Daily Devotional – Tuesday October 3 2006
Lord, bless me with understanding and clarity. Open me to your message and love.
Yes, dear reader this week we continue our travels with Paul. No less than 7 different destinations are mentioned in this travel log. He traveled more than I do. How can I even be glib about comparing Paul to me in any way? The results of his travels so far exceed the accomplishments of myself or any other person I know or have read about makes comparison impossible. This passage is similar to many others as it describes his travels and his ability to stay one step ahead of trouble. In this story, Paul is warned not to go to Jerusalem. The warning comes from a prophesy. In fact, Paul and the other believers believed that the Holy Spirit spoke through these prophesies. I am reminded again of the difference between knowing something and believing it.
This passage speaks to a subject of great difficulty for me and others I expect – martyrdom. Paul knew that if he went to Jerusalem that he would be taken and probably killed. Paul was prepared to commit the greatest act of generosity that we can make; to give his life in the name of Jesus Christ. Father Rob’s sermon this morning is still ringing in my head as I write this for Tuesday. While the focus today was greed, it came to me as a challenge of my generosity. While I am challenged by the extent to which I share my worldly goods, here is Paul who had nothing in terms of what I have, prepared to give away the only thing he had – himself. This act of generosity makes the decision of how much I should increase my weekly pledge seem completely insignificant. Paul has set the bar rather high when it comes to setting the standard of giving.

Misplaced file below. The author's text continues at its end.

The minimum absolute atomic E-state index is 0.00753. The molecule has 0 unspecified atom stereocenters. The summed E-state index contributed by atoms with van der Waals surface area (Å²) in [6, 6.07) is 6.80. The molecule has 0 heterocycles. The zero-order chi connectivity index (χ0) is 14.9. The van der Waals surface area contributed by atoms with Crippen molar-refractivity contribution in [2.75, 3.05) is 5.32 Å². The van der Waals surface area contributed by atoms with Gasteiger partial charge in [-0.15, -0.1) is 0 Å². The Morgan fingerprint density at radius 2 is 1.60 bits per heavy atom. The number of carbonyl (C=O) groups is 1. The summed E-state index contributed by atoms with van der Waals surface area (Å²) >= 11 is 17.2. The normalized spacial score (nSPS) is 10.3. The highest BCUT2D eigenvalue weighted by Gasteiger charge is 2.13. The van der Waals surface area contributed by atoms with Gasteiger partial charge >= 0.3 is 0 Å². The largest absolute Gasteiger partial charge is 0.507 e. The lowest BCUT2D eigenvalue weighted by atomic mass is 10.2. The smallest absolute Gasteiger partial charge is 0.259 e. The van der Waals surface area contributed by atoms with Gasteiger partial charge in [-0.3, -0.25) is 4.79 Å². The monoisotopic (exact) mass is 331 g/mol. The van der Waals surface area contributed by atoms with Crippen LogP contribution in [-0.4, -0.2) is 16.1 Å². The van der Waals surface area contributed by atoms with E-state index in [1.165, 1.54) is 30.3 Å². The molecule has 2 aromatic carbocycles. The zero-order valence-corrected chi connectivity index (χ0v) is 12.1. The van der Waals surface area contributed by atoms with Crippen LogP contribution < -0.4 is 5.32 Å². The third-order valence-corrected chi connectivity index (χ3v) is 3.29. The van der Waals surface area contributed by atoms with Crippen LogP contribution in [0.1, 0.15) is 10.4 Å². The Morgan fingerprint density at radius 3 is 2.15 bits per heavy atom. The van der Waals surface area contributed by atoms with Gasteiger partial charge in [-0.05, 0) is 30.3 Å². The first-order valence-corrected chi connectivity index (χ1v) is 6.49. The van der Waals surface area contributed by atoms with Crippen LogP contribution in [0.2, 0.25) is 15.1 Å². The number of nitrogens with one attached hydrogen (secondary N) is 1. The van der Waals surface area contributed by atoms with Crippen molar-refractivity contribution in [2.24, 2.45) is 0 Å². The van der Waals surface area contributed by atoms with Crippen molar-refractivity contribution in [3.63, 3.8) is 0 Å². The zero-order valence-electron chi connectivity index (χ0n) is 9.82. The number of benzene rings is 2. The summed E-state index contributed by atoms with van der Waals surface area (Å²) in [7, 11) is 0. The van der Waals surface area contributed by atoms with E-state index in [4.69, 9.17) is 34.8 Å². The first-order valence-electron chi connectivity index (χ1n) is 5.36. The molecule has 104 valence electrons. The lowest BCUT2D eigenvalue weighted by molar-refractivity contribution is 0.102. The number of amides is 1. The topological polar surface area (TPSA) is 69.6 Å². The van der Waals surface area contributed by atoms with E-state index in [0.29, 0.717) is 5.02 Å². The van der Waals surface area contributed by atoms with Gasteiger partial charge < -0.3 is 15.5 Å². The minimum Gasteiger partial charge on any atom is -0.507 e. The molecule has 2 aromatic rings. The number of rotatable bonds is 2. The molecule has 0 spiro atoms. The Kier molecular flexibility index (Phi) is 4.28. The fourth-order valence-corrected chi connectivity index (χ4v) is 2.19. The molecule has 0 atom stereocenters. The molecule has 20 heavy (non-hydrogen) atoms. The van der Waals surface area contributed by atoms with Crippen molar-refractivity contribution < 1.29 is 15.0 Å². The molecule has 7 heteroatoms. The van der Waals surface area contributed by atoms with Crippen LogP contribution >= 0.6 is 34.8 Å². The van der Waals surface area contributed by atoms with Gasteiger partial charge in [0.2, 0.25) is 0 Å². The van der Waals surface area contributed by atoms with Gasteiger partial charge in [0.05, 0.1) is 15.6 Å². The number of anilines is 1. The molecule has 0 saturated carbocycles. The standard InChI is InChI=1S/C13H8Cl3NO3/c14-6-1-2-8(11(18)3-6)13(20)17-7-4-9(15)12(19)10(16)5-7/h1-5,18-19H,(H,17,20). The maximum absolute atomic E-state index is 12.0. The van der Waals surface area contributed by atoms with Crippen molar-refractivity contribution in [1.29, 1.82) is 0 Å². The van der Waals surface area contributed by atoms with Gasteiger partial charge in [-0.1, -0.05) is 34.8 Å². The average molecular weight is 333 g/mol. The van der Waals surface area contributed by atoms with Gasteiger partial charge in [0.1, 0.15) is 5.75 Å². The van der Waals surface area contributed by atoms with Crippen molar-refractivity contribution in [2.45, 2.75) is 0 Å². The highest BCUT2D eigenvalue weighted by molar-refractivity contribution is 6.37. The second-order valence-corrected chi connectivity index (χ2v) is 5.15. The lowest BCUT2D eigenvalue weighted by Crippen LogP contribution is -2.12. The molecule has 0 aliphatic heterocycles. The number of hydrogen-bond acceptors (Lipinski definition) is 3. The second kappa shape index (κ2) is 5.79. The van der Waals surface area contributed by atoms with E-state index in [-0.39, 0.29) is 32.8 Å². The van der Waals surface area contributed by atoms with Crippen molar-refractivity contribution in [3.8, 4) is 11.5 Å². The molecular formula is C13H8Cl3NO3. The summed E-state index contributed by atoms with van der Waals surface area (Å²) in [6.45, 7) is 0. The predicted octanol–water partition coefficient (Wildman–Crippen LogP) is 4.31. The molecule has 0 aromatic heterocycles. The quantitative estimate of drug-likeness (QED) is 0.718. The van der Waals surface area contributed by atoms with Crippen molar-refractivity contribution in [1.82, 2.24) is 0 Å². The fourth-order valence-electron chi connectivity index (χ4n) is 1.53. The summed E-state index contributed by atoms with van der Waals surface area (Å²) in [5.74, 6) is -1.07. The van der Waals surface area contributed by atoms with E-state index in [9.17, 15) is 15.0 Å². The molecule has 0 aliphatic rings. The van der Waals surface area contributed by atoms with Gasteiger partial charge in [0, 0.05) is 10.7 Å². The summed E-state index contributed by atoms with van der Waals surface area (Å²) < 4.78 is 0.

In my former church in Montreal, a group of us presented a dramatic play in our church called Murder in the Cathedral about the martyrdom of Thomas a Becket. I played the part of Thomas. Learning this part was a turning point in my Christian development. God deals with us in different and often strange ways. Thomas (like Paul before him) “knew” that if he continued to challenge King Henry that he would be killed. However, he “believed” that he was acting in the name of Jesus Christ and this overcame his fear and anger. This experience also introduced to me for the first time the fact that “good actions bring good feelings” and not the other way around.
John Dickie, October 3, 2006